On buildings with a floor over 18m above ground level, where ACM panels are identified, it is necessary to establish whether the panels are of a type that complies with the Building Regulations guidance ie the core material should be a material of limited combustibility or Class A2.

Testing of ACM

To allow for the identification of core materials, we are putting in place Government-funded testing capacity that will allow a small sample of the cladding to be tested and its type identified. If you wish to take up this offer, then you will need to submit samples for testing.

Where the surveyor undertaking assessment of a composite panel determines that it is necessary for cladding to be subjected to laboratory screening they should follow this procedure:

  1. Cut out two samples of at least 250x250mm in size from each location sampled. Take photographs as necessary to identify the location of the sample. You should take samples from above and below 18m above ground level as appropriate and check different multiple panels where you have concern that material specification varies.
  1. Using an indelible ink pen, note the building name / number, postcode and a unique identifier (i.e. name of building owner followed by unique sample number e.g. ABC/001) traceable to the specific location within the building of each sample. Add a direct dial telephone or mobile contact number to be used in the event that there are any queries on the sample.
  1. You must make good by closing the hole using a non-combustible sheet such as steel fixed with self-tapping screws or rivets.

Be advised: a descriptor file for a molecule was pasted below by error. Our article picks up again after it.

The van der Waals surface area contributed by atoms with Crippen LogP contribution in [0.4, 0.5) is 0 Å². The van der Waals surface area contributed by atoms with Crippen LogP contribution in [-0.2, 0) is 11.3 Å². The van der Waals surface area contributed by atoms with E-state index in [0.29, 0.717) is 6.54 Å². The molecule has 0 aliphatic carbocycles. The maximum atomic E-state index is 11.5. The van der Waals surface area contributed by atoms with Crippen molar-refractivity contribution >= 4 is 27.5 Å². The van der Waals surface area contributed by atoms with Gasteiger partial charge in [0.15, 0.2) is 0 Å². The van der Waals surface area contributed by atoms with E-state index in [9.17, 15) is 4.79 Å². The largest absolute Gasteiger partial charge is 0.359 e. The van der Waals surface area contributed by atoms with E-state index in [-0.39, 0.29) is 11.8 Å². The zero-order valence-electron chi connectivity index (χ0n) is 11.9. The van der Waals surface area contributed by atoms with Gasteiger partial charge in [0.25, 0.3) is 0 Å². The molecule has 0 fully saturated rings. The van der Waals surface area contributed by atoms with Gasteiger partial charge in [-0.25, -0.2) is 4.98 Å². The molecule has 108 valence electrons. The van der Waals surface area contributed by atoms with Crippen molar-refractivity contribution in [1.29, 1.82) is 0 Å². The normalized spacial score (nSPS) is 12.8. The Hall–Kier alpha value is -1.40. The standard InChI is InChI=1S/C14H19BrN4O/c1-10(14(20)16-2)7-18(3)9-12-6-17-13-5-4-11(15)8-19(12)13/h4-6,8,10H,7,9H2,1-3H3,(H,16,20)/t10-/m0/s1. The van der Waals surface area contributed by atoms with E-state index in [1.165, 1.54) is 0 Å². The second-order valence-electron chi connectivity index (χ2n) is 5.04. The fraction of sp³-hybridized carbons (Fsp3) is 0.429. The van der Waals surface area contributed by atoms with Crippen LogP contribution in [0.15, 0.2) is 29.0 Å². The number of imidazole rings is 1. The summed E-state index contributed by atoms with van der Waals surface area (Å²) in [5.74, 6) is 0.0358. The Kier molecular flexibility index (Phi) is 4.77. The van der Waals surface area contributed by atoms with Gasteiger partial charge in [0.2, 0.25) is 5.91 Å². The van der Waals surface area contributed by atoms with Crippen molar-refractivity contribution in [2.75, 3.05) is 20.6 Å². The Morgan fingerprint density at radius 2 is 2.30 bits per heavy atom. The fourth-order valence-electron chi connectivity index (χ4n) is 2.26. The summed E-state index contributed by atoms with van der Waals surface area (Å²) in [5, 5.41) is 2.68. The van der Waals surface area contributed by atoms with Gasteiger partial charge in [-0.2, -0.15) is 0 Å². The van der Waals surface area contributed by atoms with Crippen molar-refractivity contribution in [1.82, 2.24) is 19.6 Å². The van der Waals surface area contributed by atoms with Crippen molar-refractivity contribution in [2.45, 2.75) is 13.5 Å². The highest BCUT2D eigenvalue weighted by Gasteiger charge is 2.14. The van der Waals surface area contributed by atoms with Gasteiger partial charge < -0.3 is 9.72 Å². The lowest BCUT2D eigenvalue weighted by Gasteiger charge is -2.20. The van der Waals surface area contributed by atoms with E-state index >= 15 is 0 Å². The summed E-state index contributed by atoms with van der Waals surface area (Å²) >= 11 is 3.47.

1. Complete the data return form attached to this letter (https://www.gov.uk/government/uploads/system/uploads/attachment_data/file/620798/Data_Return_Form_for_testing_of_ACM_-_private_residential.xlsx) and include a hard copy of it with the sample. You should provide as much information as is readily available, but not if this will delay submission of samples for testing.
  1. Place one of the samples from each location in a padded envelope with a copy of the data return form. Clearly mark the envelope URGENT – CLADDING TEST SAMPLE.
  1. Send the test samples by recorded delivery or courier to:

BRE, Bucknalls Lane, Garston, Watford, Herts, WD25 9XX

For any testing related queries please email material.screening@bre.co.uk

  1. Retain the second sample from each location for your own records or for testing in the event that samples are lost or misplaced in transit

Contains public sector information licensed under the Open Government Licence v3.0.

 

Gas boilers – flues in voids (HSE Safety Notice); housing association prosecuted for safety failings

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Housing association prosecuted for safety failings

A housing association has been prosecuted after allowing renovations to take place that put residents at risk of carbon monoxide poisoning.

A Sheriff Court heard that one of Scotland’s largest registered social landlords had allowed chimneys to be removed from properties on two separate occasions. It was later discovered during the annual gas checks that the chimneys acted as the necessary gas flue for adjacent properties.

HSE’s investigation into both incidents revealed that at the time the chimney removals took place not only was there was no procedure in place for the company’s workers to follow in respect of this type of work, neither were any risk assessments carried out in relation to the chimney removals which would have identified the risk to carbon monoxide poisoning for the residents.

The housing association pleaded guilty to breaching Section 3(1) of the Health and Safety at Work etc Act (1974) and was fined £8,000.

Around seven people die each year from carbon monoxide poisoning caused by gas appliances and flues that have not been properly installed, maintained or that are poorly ventilated.

Gas boilers – flues in voids (updated 20th May 2013)

This Safety Notice provides updated information to that in the safety alert that was issued by the Health and Safety Executive (HSE) on 2nd October 2008 following a death earlier that year.